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Power Expander (Mosfet Board)


Power Expander a versatile solid-state relay for heatbeds, hotends, fans etc.

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The Power Expander is a versatile electronics adapter for high current DC equipment. In 3D printing it is usually used for Heatbeds and Hot-ends, to offload the high current from the mainboards, which may not be equipped to handle the loads or be faulty.

The Power Expander makes use of a Mosfet to control the current. Mosfets are solid state and does not make noise when switching on and off and also does not produce EMC noise. This increases the lifetime of a mosfet, compared to relays for example. Mosfets have the added ability to switch on and off at a very high rate, allowing PWM control (which is what the PID Heater Management needs) to the other side

This Power Expander is designed to isolate the input signal from the power signal, allowing you to use 2 different power supplies (even different voltages) to operate it. This can allow you to use a small 12V power supply to power only the main electronics (mainboard, screen, logic, stepper motors) while offloading the heater management to a larger 24V power supply.

Multiple Power Expanders can also be connected to the same input signal, allowing multiple heaters from the same control; this is useful if you need to chain a few heatbeds together for the same printer.

Technical Specifications

  • Power handling designed for 12V to 24V DC (absolute Max of 30V DC)
  • Signal Input: 5-24V DC – this powers only an LED inside the Optocoupler Isolator.
  • Power Input and Signal Input are galvanically isolated.
  • Maximum Recommended DC current: 20A (Heatsink with cooling fan required).
  • Board Outline: 30x30mm
  • Mounting Holes: 22x22mm (diameter of 3.2mm)
  • Power Expander is not fused.
  • Datasheet for driving Mosfet: PSMN7R0-30YLC

Custom Configuration:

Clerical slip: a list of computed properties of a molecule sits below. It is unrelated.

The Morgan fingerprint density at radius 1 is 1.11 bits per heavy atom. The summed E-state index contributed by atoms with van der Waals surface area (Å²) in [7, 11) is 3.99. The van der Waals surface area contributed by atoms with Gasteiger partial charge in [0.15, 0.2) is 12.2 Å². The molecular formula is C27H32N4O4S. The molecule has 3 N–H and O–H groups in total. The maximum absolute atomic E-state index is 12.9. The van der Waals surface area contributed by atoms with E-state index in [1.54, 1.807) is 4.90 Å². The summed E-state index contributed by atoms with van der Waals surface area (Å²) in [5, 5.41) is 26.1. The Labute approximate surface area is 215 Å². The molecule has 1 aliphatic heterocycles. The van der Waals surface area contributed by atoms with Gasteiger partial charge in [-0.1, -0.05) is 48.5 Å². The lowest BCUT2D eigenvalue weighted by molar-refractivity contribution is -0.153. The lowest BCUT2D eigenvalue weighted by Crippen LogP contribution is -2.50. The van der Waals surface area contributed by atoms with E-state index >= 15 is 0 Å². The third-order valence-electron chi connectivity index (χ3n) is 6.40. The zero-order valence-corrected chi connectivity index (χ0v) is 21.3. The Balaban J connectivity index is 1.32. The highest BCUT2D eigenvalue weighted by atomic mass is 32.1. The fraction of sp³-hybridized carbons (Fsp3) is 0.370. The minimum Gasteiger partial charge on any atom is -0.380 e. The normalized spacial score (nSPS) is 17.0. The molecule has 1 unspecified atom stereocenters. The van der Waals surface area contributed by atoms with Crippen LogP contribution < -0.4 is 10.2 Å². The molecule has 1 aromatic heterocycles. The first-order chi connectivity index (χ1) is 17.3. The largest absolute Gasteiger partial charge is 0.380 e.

Solder pads are located on the rear side, these are intended for optional invertion of the operation mode.

By factory default the Pad designated NORMAL is shorted by a small trace between the solder pads. In this mode the output is turned off until voltage is applied to the Signal input terminal.

For inverse operation, first cut the small trace between the solder pads designated NORMAL. Then apply solder to the INVERTED pads. In this mode the output is switched on until voltage is applied to the Signal input terminal.

To restore normal operation reconnect the “NORMAL” solder jumper by applying some solder and remove the solder previously applied to the “INVERTED” solder jumper.

Avoid having both jumpers connected.


Q: What is the maximum amount of Watts that can be operated via a single Power Expander?

A: The maximum rating of the SMD Mosfet (the flat square black thing with four legs on one side, the thing that is actually doing the switching on and off) will tolerate up to 60 Ampere for a very brief moment, however under continuous load conditions we recommend that you do not exceed 20 Ampere. This amount largely depends on environment conditions and if you find the PCB is getting hot and the Mosfet is way too hot to touch please read on.

Please note that the Power ratings for the Power Expander output depend on the relationship of Ohm’s law: Voltage x Amperage = Wattage.
Therefore at a system voltage of 24 Volt the Power Expander can handle more power than on a 12 Volt system.


Q: What should I do if I need to draw more than 20 Ampere or  if my current Power Expander is running hot?

A: If your application needs more current we suggest you couple two or more Power Expanders in parallel so that they can share the load current.


Q: Could you please list some examples of operating conditions?

A: Sure, here is a list of  examples of operating conditions:

Example 1: a 12 Volt system operating a 1.2 Ohm heated bed will draw 10 Ampere and consume 120 Watts of power
12V / 1.2Ω = 10A and 10A x 12V = 120W

Example 2: a 24 Volt system operating a 1.2 Ohm heated bed will draw 20 Ampere and consume 480 Watts of power
24V / 1.2Ω = 20A and 20A x 24V = 480W

Example 3: a 24 Volt system operating a 2.4 Ohm heated bed will draw 10 Ampere and consume 240 Watts of power
24V / 2.4Ω = 10A and 10A x 24V = 240W

Example 4: a 24 Volt system operating a 4.8 Ohm heated bed will draw 5 Ampere and consume 120 Watts of power
24V / 4.8Ω = 5A and 5A x 24V = 120W

Power Input

12-24V DC

Signal Input

5-24V DC

Maximum Power

60A peak